only for examining code produced by JIT). This option will enable usage of
`udis86 <>`_ x86 (both 32 and 64 bits)
disassembler library.
To configure LLVM, follow these steps:
#. Change directory into the object root directory:
.. code-block:: console
#. Run the ``configure`` script located in the LLVM source tree:
.. code-block:: console
% SRC_ROOT/configure --prefix=/install/path [other options]
Compiling the LLVM Suite Source Code
Once you have configured LLVM, you can build it. There are three types of
Debug Builds
These builds are the default when one is using an Subversion checkout and
types ``gmake`` (unless the ``--enable-optimized`` option was used during
configuration). The build system will compile the tools and libraries with
debugging information. To get a Debug Build using the LLVM distribution the
``--disable-optimized`` option must be passed to ``configure``.
Release (Optimized) Builds
These builds are enabled with the ``--enable-optimized`` option to
``configure`` or by specifying ``ENABLE_OPTIMIZED=1`` on the ``gmake`` command
line. For these builds, the build system will compile the tools and libraries
with GCC optimizations enabled and strip debugging information from the
libraries and executables it generates. Note that Release Builds are default
when using an LLVM distribution.
Profile Builds
These builds are for use with profiling. They compile profiling information
into the code for use with programs like ``gprof``. Profile builds must be
started by specifying ``ENABLE_PROFILING=1`` on the ``gmake`` command line.
Once you have LLVM configured, you can build it by entering the *OBJ_ROOT*
directory and issuing the following command:
.. code-block:: console
% gmake
If the build fails, please `check here`_ to see if you are using a version of
GCC that is known not to compile LLVM.
If you have multiple processors in your machine, you may wish to use some of the
parallel build options provided by GNU Make. For example, you could use the
.. code-block:: console
% gmake -j2
There are several special targets which are useful when working with the LLVM
source code:
``gmake clean``
Removes all files generated by the build. This includes object files,
generated C/C++ files, libraries, and executables.
``gmake dist-clean``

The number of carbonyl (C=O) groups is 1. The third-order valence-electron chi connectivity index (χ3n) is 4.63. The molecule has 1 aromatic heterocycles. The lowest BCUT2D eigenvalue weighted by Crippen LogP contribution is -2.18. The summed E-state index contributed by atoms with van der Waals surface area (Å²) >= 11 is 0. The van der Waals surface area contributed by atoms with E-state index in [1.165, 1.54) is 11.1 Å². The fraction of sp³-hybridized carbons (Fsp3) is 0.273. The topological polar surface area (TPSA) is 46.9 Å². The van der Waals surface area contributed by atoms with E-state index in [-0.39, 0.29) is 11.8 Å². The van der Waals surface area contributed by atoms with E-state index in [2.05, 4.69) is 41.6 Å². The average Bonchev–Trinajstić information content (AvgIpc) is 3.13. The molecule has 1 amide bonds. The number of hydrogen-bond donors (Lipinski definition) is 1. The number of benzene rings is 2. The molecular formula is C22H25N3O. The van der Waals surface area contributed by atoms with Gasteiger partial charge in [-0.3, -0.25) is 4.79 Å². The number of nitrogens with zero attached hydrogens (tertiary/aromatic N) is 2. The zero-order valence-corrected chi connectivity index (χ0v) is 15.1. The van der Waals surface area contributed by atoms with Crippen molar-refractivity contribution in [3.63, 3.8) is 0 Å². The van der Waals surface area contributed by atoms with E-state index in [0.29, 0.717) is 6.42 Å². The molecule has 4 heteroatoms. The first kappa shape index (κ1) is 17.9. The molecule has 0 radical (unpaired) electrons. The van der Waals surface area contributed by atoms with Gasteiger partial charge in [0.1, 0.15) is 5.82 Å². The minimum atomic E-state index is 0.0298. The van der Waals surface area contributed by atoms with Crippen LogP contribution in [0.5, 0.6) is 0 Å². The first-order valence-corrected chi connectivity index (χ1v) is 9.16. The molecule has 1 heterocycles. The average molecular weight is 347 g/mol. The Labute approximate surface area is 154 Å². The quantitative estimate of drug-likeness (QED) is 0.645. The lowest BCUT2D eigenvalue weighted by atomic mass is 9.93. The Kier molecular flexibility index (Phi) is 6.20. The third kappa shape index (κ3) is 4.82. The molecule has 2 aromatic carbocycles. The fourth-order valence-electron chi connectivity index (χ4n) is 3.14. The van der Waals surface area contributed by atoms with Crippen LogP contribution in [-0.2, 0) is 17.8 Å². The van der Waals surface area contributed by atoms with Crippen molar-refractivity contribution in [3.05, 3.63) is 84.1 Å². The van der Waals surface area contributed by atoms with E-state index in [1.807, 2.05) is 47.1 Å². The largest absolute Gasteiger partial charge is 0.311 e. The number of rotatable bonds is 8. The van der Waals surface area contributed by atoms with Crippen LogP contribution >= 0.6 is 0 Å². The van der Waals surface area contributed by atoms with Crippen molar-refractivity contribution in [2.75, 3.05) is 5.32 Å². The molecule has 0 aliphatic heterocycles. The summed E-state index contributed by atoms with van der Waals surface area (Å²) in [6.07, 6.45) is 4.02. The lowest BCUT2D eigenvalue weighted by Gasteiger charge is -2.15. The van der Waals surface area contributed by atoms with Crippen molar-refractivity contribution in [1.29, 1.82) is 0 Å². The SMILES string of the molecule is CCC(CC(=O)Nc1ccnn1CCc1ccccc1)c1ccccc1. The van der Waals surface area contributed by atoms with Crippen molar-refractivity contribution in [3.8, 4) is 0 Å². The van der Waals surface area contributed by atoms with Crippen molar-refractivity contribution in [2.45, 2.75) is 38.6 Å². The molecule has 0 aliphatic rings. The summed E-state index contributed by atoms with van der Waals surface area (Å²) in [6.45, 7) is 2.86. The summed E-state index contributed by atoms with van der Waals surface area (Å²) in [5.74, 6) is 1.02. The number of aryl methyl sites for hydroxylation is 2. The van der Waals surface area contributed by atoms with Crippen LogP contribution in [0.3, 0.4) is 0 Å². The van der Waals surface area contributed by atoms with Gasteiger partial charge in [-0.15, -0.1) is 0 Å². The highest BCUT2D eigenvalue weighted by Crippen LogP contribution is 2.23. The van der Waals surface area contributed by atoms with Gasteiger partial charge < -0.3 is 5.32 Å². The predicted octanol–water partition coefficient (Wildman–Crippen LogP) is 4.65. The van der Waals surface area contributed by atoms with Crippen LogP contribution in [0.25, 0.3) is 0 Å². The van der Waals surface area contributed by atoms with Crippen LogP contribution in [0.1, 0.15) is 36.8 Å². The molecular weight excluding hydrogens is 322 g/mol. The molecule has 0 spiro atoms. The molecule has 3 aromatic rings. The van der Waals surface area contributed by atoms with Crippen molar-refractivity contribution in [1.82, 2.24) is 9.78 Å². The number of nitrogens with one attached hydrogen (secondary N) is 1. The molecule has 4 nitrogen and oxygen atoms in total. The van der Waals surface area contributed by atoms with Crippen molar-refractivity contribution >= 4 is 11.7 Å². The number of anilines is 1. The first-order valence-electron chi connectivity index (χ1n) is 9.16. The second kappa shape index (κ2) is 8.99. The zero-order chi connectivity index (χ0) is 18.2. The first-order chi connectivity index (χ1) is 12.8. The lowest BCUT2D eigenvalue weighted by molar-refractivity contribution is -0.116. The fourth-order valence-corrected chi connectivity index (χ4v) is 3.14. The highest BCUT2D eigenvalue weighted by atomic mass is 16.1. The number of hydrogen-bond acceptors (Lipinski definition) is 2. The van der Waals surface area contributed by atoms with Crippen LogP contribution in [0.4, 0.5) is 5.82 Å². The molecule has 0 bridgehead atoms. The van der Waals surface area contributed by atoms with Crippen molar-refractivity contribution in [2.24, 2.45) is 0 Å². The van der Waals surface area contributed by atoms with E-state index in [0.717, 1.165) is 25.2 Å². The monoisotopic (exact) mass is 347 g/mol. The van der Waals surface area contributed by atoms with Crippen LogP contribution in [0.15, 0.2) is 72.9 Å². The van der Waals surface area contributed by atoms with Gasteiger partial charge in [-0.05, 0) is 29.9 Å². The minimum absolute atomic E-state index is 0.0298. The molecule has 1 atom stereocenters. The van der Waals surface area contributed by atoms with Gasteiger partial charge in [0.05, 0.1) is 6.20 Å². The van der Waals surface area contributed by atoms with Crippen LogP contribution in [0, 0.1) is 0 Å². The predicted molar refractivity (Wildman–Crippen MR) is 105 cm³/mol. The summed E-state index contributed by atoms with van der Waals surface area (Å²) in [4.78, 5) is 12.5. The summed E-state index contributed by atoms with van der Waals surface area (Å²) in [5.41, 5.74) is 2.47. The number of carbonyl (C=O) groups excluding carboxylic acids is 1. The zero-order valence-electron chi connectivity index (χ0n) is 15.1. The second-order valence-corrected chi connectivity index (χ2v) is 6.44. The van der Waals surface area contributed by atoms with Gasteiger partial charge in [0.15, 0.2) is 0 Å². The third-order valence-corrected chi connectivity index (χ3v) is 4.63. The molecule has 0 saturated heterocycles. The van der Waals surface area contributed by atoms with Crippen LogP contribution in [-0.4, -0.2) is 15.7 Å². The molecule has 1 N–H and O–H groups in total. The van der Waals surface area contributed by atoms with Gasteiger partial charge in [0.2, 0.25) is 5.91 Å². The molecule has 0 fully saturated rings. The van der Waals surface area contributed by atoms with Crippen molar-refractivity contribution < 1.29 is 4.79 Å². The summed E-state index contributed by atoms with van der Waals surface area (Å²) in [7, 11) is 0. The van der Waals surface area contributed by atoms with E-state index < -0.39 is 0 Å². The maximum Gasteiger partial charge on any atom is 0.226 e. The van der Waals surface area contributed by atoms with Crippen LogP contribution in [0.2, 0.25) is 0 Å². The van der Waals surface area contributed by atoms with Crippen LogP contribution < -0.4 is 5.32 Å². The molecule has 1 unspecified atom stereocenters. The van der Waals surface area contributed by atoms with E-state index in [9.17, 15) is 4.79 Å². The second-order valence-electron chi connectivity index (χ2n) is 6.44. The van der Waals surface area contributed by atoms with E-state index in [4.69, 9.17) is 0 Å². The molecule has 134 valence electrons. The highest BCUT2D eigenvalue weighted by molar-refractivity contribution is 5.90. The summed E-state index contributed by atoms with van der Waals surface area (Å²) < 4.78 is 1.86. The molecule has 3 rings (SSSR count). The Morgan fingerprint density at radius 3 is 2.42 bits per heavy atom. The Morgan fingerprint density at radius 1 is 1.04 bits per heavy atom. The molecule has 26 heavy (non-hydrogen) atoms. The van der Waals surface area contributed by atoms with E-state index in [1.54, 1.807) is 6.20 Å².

Removes everything that ``gmake clean`` does, but also removes files generated
by ``configure``. It attempts to return the source tree to the original state
in which it was shipped.
``gmake install``
Installs LLVM header files, libraries, tools, and documentation in a hierarchy
under ``$PREFIX``, specified with ``./configure --prefix=[dir]``, which
defaults to ``/usr/local``.
``gmake -C runtime install-bytecode``
Assuming you built LLVM into $OBJDIR, when this command is run, it will
install bitcode libraries into the GCC front end's bitcode library directory.
If you need to update your bitcode libraries, this is the target to use once
you've built them.
Please see the `Makefile Guide <MakefileGuide.html>`_ for further details on
these ``make`` targets and descriptions of other targets available.
It is also possible to override default values from ``configure`` by declaring
variables on the command line. The following are some examples:
Perform a Release (Optimized) build.
Perform a Release (Optimized) build without assertions enabled.
Perform a Debug build.
Perform a Profiling build.
``gmake VERBOSE=1``
Print what ``gmake`` is doing on standard output.
``gmake TOOL_VERBOSE=1``
Ask each tool invoked by the makefiles to print out what it is doing on
the standard output. This also implies ``VERBOSE=1``.
Every directory in the LLVM object tree includes a ``Makefile`` to build it and
any subdirectories that it contains. Entering any directory inside the LLVM
object tree and typing ``gmake`` should rebuild anything in or below that
directory that is out of date.
This does not apply to building the documentation.
LLVM's (non-Doxygen) documentation is produced with the
`Sphinx <>`_ documentation generation system.
There are some HTML documents that have not yet been converted to the new
system (which uses the easy-to-read and easy-to-write
`reStructuredText <>`_ plaintext markup
The generated documentation is built in the ``SRC_ROOT/docs`` directory using
a special makefile.
For instructions on how to install Sphinx, see